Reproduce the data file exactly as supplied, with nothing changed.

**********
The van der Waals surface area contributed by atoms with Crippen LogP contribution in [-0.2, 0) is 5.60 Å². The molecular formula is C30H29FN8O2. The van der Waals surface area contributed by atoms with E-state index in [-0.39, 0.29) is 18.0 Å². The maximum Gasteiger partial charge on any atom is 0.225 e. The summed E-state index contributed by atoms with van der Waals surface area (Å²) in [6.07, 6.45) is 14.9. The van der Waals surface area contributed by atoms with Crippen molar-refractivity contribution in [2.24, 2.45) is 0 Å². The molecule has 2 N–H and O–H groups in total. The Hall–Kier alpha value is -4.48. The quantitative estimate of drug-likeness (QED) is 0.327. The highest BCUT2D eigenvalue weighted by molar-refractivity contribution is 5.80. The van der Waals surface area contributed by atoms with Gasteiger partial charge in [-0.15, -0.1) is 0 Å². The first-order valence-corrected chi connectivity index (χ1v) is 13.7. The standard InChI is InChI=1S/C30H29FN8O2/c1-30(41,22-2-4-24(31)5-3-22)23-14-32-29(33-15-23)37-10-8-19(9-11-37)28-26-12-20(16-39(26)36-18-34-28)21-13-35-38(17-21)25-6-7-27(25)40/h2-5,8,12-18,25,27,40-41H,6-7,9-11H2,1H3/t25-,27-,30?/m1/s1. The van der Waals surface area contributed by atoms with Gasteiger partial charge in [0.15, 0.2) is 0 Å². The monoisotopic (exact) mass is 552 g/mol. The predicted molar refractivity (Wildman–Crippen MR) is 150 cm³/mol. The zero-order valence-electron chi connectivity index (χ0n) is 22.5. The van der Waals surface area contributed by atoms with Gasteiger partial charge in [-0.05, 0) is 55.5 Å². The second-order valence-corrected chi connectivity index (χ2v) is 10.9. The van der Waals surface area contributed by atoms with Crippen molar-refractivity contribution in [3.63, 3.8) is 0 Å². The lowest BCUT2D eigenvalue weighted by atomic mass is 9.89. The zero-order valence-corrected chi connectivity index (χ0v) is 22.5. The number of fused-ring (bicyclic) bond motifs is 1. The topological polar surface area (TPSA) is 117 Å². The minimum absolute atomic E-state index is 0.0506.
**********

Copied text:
The van der Waals surface area contributed by atoms with Crippen LogP contribution in [-0.2, 0) is 5.60 Å². The molecular formula is C30H29FN8O2. The van der Waals surface area contributed by atoms with E-state index in [-0.39, 0.29) is 18.0 Å². The maximum Gasteiger partial charge on any atom is 0.225 e. The summed E-state index contributed by atoms with van der Waals surface area (Å²) in [6.07, 6.45) is 14.9. The van der Waals surface area contributed by atoms with Crippen molar-refractivity contribution in [2.24, 2.45) is 0 Å². The molecule has 2 N–H and O–H groups in total. The Hall–Kier alpha value is -4.48. The quantitative estimate of drug-likeness (QED) is 0.327. The highest BCUT2D eigenvalue weighted by molar-refractivity contribution is 5.80. The van der Waals surface area contributed by atoms with Gasteiger partial charge in [-0.15, -0.1) is 0 Å². The first-order valence-corrected chi connectivity index (χ1v) is 13.7. The standard InChI is InChI=1S/C30H29FN8O2/c1-30(41,22-2-4-24(31)5-3-22)23-14-32-29(33-15-23)37-10-8-19(9-11-37)28-26-12-20(16-39(26)36-18-34-28)21-13-35-38(17-21)25-6-7-27(25)40/h2-5,8,12-18,25,27,40-41H,6-7,9-11H2,1H3/t25-,27-,30?/m1/s1. The van der Waals surface area contributed by atoms with Gasteiger partial charge in [0.15, 0.2) is 0 Å². The monoisotopic (exact) mass is 552 g/mol. The predicted molar refractivity (Wildman–Crippen MR) is 150 cm³/mol. The zero-order valence-electron chi connectivity index (χ0n) is 22.5. The van der Waals surface area contributed by atoms with Gasteiger partial charge in [-0.05, 0) is 55.5 Å². The second-order valence-corrected chi connectivity index (χ2v) is 10.9. The van der Waals surface area contributed by atoms with Crippen molar-refractivity contribution in [3.63, 3.8) is 0 Å². The lowest BCUT2D eigenvalue weighted by atomic mass is 9.89. The zero-order valence-corrected chi connectivity index (χ0v) is 22.5. The number of fused-ring (bicyclic) bond motifs is 1. The topological polar surface area (TPSA) is 117 Å². The minimum absolute atomic E-state index is 0.0506.